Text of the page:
Looking first at Far Cry 2, the HD 5970 starts with a healthy lead over the competition and maintains it throughout, pulling further and further ahead until, at 2,560 x 1,600 with 4xAA, it has nearly a 50 per cent lead over its nearest rival, the GTX 295. Of course, the thing to note here is that it’s only at this sort of resolution that all the other cards on test don’t deliver very playable framerates, so unless you have a monitor with such a resolution this card is going to be overkill.
It’s a very similar picture in Crysis, though rather than the HD 4870 X2 being the most consistent nearest rival, it is now the GTX 295. The performance advantage of the HD 5970 is also felt earlier on with most of the other cards struggling to deliver playable framerates at 1,920 x 1,200, 4xAA. The HD 5970 struggles a little at 2,560 x 1,600 but will still give just playable results. It also holds a significant 20 per cent advantage over its nearest rival at this resolution.
Moving onto less demanding games and we find ourselves in the situation where all cards on test deliver playable framerates even at 2,560 x 1,600, 4xAA. Still, with the HD5970 outperforming its nearest rival in Race Driver: GRID by some 42 per cent and by 43 per cent in Call Of Duty 4 when testing at 2,560 x 1,600 4xAA, this card is certainly proving to have astonishing levels of performance.
The final game we test is Counter-Strike: Source and because all these cards give such good performance, it’s actually the CPU/rest of the system that is holding performance back. As such we’ve only shown the 2,560 x 1,600 results. Here, most of the other cards begin to become the bottleneck and performance drops just a tad. However, the HD 5970 is still completely CPU-limited even at the highest setting, such is its processing power.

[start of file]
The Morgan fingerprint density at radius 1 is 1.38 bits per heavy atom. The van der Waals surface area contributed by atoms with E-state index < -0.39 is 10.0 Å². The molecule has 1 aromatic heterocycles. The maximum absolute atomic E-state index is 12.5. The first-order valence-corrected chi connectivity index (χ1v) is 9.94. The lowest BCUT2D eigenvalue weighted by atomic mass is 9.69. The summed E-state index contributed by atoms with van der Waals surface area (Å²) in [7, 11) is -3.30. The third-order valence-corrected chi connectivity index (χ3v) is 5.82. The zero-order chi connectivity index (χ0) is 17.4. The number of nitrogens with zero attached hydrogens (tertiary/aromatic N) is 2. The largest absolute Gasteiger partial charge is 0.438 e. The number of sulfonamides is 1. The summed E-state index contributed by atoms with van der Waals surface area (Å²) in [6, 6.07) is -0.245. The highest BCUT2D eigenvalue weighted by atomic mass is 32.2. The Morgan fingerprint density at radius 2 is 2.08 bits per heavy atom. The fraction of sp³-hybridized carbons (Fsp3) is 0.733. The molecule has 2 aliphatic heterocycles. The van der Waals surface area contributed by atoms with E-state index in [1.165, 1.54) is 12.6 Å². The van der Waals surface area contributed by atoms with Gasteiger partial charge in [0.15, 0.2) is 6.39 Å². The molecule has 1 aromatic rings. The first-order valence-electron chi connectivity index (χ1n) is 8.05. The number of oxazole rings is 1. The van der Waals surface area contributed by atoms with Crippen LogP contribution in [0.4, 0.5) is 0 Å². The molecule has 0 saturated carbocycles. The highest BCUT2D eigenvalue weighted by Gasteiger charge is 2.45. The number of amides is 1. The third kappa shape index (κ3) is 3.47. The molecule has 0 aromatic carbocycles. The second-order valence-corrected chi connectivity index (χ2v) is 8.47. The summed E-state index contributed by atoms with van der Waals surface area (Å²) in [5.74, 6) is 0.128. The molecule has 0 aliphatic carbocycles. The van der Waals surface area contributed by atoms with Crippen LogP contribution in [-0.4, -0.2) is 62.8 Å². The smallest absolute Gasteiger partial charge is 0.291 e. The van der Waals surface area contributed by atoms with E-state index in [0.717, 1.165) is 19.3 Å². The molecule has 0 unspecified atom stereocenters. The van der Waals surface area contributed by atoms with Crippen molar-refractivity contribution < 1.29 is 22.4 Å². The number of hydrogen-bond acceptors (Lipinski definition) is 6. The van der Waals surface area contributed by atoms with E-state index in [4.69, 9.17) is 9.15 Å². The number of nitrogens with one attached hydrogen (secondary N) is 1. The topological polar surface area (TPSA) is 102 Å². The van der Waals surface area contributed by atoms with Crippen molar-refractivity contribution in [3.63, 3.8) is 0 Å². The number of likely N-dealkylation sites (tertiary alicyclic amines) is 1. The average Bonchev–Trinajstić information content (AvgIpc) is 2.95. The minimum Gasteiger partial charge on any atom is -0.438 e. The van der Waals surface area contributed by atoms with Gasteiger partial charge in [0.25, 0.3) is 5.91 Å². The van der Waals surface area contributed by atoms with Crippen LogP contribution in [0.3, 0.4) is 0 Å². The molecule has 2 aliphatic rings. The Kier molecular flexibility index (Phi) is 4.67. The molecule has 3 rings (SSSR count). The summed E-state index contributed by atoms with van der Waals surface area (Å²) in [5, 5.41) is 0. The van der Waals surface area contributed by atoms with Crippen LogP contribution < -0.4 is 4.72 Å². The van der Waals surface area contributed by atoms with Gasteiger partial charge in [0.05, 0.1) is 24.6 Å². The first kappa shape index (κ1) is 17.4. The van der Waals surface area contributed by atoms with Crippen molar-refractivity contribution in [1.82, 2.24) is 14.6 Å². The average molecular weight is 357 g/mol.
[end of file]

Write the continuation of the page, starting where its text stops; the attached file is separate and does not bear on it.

Looking now at power consumption and astonishingly, despite being such a fast card, the HD 5970 isn’t the most power hungry card on test. That said, the two cards that do beat it are the previous generation dual-chip cards, so that’s not surprising. Regardless, the total system power figures of 143W at idle and 330W under load aren’t in the realms of the ridiculous.
The HD 5970 also performed well in our noise tests, producing no more noise than its single-chip cousin, the HD 5870, and significantly less than either the GTX 295 or GTX 285 when idling. Under load it does get pretty loud, though, and is only outstripped by the HD 4870 X2, which is a particularly noisy card. Essentially, you’ll want to be wearing headphones or employing some serious sound-proofing when gaming with this card.
So, all told, the HD 5970 is an impressive card. It has absolutely bags of performance, has all the latest features, consumes a not horrific amount of power, and when idling it’s not too noisy either. However, there is one rather important factor yet to consider, price. Currently retailing for an eye-watering £519.98, this is the most expensive graphics card we’ve seen in years. As such, we find it impossible to recommend for anyone with a single monitor as the HD 5870 delivers enough performance in the majority of games and will save you £200.
However, taking into account Eyefinity, the HD 5970 starts to make sense. Even three relatively small monitors will give a total resolution exceeding that of a single 30-incher (2,560 x 1,600) so that extra performance will start to be of tangible benefit. And let’s face it, if you can afford to be buying three monitors just for a better gaming experience then spending £500 on a graphics card is something you’ll certainly consider.
The AMD ATI Radeon HD 5970 is without doubt the single fastest graphics card on the planet. However, if you own a single monitor then it’s simply overkill and the HD 5870 is a much more sensible option. If you’re interested in pursuing a multi-monitor gaming setup, though, then this is a card well worth considering.